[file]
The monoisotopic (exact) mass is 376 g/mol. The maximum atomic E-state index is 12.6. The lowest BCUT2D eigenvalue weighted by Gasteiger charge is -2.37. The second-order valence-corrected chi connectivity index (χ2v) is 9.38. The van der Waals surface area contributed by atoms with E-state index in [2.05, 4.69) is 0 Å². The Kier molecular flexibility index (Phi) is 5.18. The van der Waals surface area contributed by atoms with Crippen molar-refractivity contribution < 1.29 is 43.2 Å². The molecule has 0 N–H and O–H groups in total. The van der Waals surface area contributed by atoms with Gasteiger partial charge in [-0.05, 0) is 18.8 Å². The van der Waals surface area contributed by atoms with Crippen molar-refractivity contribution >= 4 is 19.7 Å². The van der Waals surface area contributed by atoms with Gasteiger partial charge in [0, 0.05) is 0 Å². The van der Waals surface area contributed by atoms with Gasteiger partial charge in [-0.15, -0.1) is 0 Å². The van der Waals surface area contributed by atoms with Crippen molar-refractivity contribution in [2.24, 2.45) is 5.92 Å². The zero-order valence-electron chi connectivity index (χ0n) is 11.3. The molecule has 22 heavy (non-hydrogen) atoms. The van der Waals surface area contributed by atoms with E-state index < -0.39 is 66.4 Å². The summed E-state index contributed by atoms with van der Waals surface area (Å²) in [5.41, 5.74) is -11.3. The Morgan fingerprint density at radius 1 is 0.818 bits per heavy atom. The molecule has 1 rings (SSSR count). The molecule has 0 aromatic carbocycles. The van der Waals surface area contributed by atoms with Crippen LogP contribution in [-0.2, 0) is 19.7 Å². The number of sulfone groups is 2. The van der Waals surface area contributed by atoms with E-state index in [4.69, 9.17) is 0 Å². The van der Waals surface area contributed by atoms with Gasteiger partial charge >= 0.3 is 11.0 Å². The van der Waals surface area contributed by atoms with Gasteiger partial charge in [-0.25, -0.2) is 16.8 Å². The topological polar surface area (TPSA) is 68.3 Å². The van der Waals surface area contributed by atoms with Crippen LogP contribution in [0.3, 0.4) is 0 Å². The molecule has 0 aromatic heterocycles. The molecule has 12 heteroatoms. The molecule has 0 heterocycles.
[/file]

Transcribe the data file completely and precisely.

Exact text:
The monoisotopic (exact) mass is 376 g/mol. The maximum atomic E-state index is 12.6. The lowest BCUT2D eigenvalue weighted by Gasteiger charge is -2.37. The second-order valence-corrected chi connectivity index (χ2v) is 9.38. The van der Waals surface area contributed by atoms with E-state index in [2.05, 4.69) is 0 Å². The Kier molecular flexibility index (Phi) is 5.18. The van der Waals surface area contributed by atoms with Crippen molar-refractivity contribution < 1.29 is 43.2 Å². The molecule has 0 N–H and O–H groups in total. The van der Waals surface area contributed by atoms with Gasteiger partial charge in [-0.05, 0) is 18.8 Å². The van der Waals surface area contributed by atoms with Crippen molar-refractivity contribution >= 4 is 19.7 Å². The van der Waals surface area contributed by atoms with Gasteiger partial charge in [0, 0.05) is 0 Å². The van der Waals surface area contributed by atoms with Gasteiger partial charge in [-0.15, -0.1) is 0 Å². The van der Waals surface area contributed by atoms with Crippen molar-refractivity contribution in [2.24, 2.45) is 5.92 Å². The zero-order valence-electron chi connectivity index (χ0n) is 11.3. The molecule has 22 heavy (non-hydrogen) atoms. The van der Waals surface area contributed by atoms with E-state index < -0.39 is 66.4 Å². The summed E-state index contributed by atoms with van der Waals surface area (Å²) in [5.41, 5.74) is -11.3. The Morgan fingerprint density at radius 1 is 0.818 bits per heavy atom. The molecule has 1 rings (SSSR count). The molecule has 0 aromatic carbocycles. The van der Waals surface area contributed by atoms with Crippen LogP contribution in [-0.2, 0) is 19.7 Å². The number of sulfone groups is 2. The van der Waals surface area contributed by atoms with E-state index in [4.69, 9.17) is 0 Å². The van der Waals surface area contributed by atoms with Gasteiger partial charge >= 0.3 is 11.0 Å². The van der Waals surface area contributed by atoms with Gasteiger partial charge in [-0.25, -0.2) is 16.8 Å². The topological polar surface area (TPSA) is 68.3 Å². The van der Waals surface area contributed by atoms with Crippen LogP contribution in [0.3, 0.4) is 0 Å². The molecule has 0 aromatic heterocycles. The molecule has 12 heteroatoms. The molecule has 0 heterocycles.